Female reproductive organs, unlike male reproductive organs, are not usually on the move. The ovaries and fallopian tubes mostly just hang out quietly in the pelvis, minding their own business, and the uterus only expands with pregnancy and is happy to shrink back to normal size after the baby is gone. But as David Elad of the Department of Biomedical Engineering at Tel Aviv University, Israel, has recently discovered, the uterus, like everything else on Earth, is subject to the laws of motion. Understanding those movement, Elad points out, can also have a major impact on the success or failure of in vitro fertilization and the possibility of successful pregnancies for infertile couples. Babies are made when a mature egg pops off of the ovary and then slides into the fallopian tube. If the woman has had sex, the ovary might meet a sperm high up in the fallopian tube, and this might seem like a passive process from the uterus's point of view.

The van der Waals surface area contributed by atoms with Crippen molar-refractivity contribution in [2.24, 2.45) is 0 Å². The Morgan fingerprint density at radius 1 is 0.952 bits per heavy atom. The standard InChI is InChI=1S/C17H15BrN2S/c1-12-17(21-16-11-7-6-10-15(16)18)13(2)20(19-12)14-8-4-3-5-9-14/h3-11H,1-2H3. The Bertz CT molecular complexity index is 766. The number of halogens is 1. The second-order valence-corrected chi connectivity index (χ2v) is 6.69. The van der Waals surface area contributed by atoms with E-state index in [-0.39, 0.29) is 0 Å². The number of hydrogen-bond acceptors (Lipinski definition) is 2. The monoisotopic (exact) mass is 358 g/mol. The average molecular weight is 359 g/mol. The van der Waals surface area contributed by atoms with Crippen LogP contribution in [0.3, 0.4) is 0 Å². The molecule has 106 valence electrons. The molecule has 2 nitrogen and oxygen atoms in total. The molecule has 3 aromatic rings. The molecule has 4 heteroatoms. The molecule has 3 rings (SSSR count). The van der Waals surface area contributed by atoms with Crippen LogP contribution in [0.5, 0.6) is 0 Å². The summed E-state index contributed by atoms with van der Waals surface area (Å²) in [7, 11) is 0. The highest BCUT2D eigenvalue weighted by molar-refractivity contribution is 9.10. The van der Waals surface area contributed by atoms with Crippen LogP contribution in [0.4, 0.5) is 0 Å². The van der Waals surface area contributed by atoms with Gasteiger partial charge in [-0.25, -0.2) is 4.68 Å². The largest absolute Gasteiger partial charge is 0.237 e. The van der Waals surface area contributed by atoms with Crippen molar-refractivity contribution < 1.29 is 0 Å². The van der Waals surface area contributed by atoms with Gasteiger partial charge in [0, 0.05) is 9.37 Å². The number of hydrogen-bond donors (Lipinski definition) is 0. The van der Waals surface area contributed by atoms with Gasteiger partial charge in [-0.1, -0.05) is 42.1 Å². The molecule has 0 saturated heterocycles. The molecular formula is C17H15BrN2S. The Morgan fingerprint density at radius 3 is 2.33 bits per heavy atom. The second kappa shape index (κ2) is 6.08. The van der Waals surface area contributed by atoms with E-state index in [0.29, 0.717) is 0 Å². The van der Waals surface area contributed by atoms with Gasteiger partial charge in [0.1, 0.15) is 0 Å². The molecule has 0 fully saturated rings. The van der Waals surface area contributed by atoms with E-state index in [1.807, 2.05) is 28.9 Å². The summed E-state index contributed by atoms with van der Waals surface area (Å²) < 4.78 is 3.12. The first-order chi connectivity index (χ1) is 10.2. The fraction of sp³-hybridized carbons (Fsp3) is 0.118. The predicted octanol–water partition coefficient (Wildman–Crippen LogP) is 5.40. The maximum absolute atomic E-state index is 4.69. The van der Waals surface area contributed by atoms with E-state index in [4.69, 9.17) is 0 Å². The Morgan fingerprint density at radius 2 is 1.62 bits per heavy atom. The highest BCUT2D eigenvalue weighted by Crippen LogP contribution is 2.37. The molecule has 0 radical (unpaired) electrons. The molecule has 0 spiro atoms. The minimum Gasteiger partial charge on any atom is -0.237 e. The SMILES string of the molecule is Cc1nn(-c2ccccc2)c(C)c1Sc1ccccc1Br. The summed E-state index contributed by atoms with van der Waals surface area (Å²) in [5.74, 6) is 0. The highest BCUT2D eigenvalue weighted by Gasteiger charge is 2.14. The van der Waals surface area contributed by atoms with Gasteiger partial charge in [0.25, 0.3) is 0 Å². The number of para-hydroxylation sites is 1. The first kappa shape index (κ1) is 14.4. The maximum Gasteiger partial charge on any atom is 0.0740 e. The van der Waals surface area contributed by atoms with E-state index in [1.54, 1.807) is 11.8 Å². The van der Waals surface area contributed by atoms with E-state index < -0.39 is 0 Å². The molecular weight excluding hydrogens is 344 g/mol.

But Elad claims that the uterus actually plays a role in make sure sperm are in the right place at the right time. Apparently, uterine contractions squirt fluid, and sperm, upwards. After conception, the uterus waits below, for about seven days, as the newly fertilized egg takes its own sweet time to float into the womb, and then the uterus goes into action again. When the egg finally arrives, the uterus begins to contract again, performing a welcoming dance that sucks the new embryo into the soft lining of the uterine wall, and voila, we have a baby on the way. Obviously the gyrations of the uterus during conception are unconscious and out of the control of the woman who owns the uterus. But maybe not. Several years ago, biologists Robin Baker and Mark Bellis recruited women to collect the "flow back" that seeps out of the vagina after sex. They found that women retain only about 65 percent of an ejaculate after sex, and they can reject it all if they want. More interesting, the researchers found that if a woman has an orgasm (and that orgasm might indeed include uterine contractions) soon after her male partner, she literally sucks sperm into her reproductive tract. If she has no orgasm, or orgasms after the man, she retains much less sperm. In other words, women actually have the ability to accept or reject sperm to some degree, which gives them a powerful say in which genes have the opportunity to combine with her egg. The question, of course, is whether women actually exercise this control. Before sex, they can say no, but sometimes, and for various reasons, they end up having sex anyway. It's possible that evolution has therefore given women a backup plan, a more sneaky way to choose the father of her child. But being evolution, the plan does not always work well, and women are betrayed by their uteruses and often end up having children with the wrong fathers. The role of uterine movement may be interesting to Elad because, as he says, "It's a fluid mechanics issue." But what reproductive organs do during the tango of sex and conception is also critical because that motion is at the very heart of reproductive success.
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